As the Chicago Blackhawks’ postseason hopes dwindle, Patrick Kane and veteran staples could see a reduced workload to close the NHL season

As the Chicago Blackhawks’ postseason hopes dwindle, Patrick Kane and veteran staples could see a reduced workload to close the NHL season
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Phil Thompson, Chicago Tribune
·4 min read
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Being an ironman is admirable, but the Chicago Blackhawks are at a point in the season at which they need to take the long-term view.

While Hawks coach Jeremy Colliton has refused to give up on his team’s faded playoffs hopes, he also has recognized it’s time to reduce the heavy workload of veterans such as Patrick Kane and Duncan Keith.

The Hawks have plenty of young players — particularly among the defensemen — who could use a bump in ice time to further their development with six games left in the season entering Saturday and the Hawks six points behind the fourth-place Nashville Predators.

“Yeah, no question, we’d like to have these guys playing a little more minutes,” Colliton said Saturday. “When you’re in development phase for these young guys, first, second, third year in the league, you want to try and give them just the right amount, not too little, not too much — Goldilocks.”

Hawks coaches have been careful not to put too much on some of the younger skaters’ plates.

For example, Colliton said earlier this week that Adam Boqvist struggled with his conditioning when asked to follow up a shift on the power play with a shift on five-on-five. In other cases, Colliton has had to dial back minutes for players such as Ian Mitchell and Philipp Kurashev when they regressed or the Hawks wanted to create opportunities for others, such as Nicolas Beaudin.

So it’s understandable that more experienced skaters have had to fill a lot of minutes out of necessity.

Entering Saturday’s game against the Panthers, Keith ranked 21st in the league in average ice time (23 minutes, 45 seconds). Kane ranked fourth among forwards (22:16). Connor Murphy was third on the team at 22:06.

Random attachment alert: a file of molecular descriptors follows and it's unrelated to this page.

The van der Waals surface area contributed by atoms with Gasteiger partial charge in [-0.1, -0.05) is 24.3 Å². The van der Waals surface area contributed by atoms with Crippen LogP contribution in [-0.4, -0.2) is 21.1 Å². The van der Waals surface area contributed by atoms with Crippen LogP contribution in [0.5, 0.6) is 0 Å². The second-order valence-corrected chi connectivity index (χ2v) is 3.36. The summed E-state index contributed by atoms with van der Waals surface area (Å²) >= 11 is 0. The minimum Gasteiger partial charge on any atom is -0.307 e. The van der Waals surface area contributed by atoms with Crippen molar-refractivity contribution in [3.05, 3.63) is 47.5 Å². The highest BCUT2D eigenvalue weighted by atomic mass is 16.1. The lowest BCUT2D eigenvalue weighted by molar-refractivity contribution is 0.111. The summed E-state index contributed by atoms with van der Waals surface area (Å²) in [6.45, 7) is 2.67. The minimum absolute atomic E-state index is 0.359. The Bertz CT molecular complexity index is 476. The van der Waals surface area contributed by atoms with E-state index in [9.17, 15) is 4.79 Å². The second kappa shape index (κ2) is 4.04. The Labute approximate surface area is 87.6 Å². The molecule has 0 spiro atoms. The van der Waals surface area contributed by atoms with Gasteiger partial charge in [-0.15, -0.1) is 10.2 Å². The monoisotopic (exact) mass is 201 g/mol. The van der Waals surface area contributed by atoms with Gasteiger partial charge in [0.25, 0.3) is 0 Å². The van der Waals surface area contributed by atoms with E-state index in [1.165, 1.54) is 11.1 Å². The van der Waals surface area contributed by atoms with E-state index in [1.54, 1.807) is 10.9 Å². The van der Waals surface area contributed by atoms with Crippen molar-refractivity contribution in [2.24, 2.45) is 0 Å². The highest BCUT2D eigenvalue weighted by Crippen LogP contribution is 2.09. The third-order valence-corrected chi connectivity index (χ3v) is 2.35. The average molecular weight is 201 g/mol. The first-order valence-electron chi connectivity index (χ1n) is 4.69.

“Sometimes the older guys absorb a little bit more because they can handle it,” Colliton said. “They have more of a base to their game. They know how to survive in situations where they’re under pressure or the game’s on the line.

“We certainly want the young guys to get in those situations, but you don’t want them to be overwhelmed. We want to put them in a position to thrive.”

Colliton noted Alex DeBrincat and Kirby Dach being brought along in a similar way.

“There’s lots of other examples,” he said. “As they get more comfortable in the league and they’re able to better prepare themselves mentally, they can take more of a load.”

Workload is something the Hawks have been trying to strike a balance with all season. Colliton acknowledged that in recent weeks he sacrificed practice time to reduce the condensed season’s physical toll on players but felt their performance as a team ultimately suffered for it.

“We have backed off the practices a lot there in the second half, just because of trying to keep guys fresh,” Colliton said Friday. “That’s hurt us a lot.

“I don’t know if there was another way to go — we felt we needed more rest — but this group needs practice as well. So we’re trying to get in as much as we can.”

Nikita Zadorov agreed that it’s a dilemma.

“I personally like practices when I’m fully recovered and I feel good,” he said. “Sometimes you wake up in the morning and you’re pretty tired after the game, after a road trip and you need that day off, you need the optional skate or something. Jeremy is really good at managing that.”

Zadorov said players can work on things individually and as a team that they can use in games, but this season’s 56-game schedule — influenced by the league’s COVID-19 protocols — added challenges.

“This year is a different schedule, right?” Zadorov said. “We’re pretty backed up, it’s game after game every other day and there’s not many practices you can fill in, so I feel them.

“Maybe next year if we come back to our normal schedule, we’re going to get more time over there definitely.”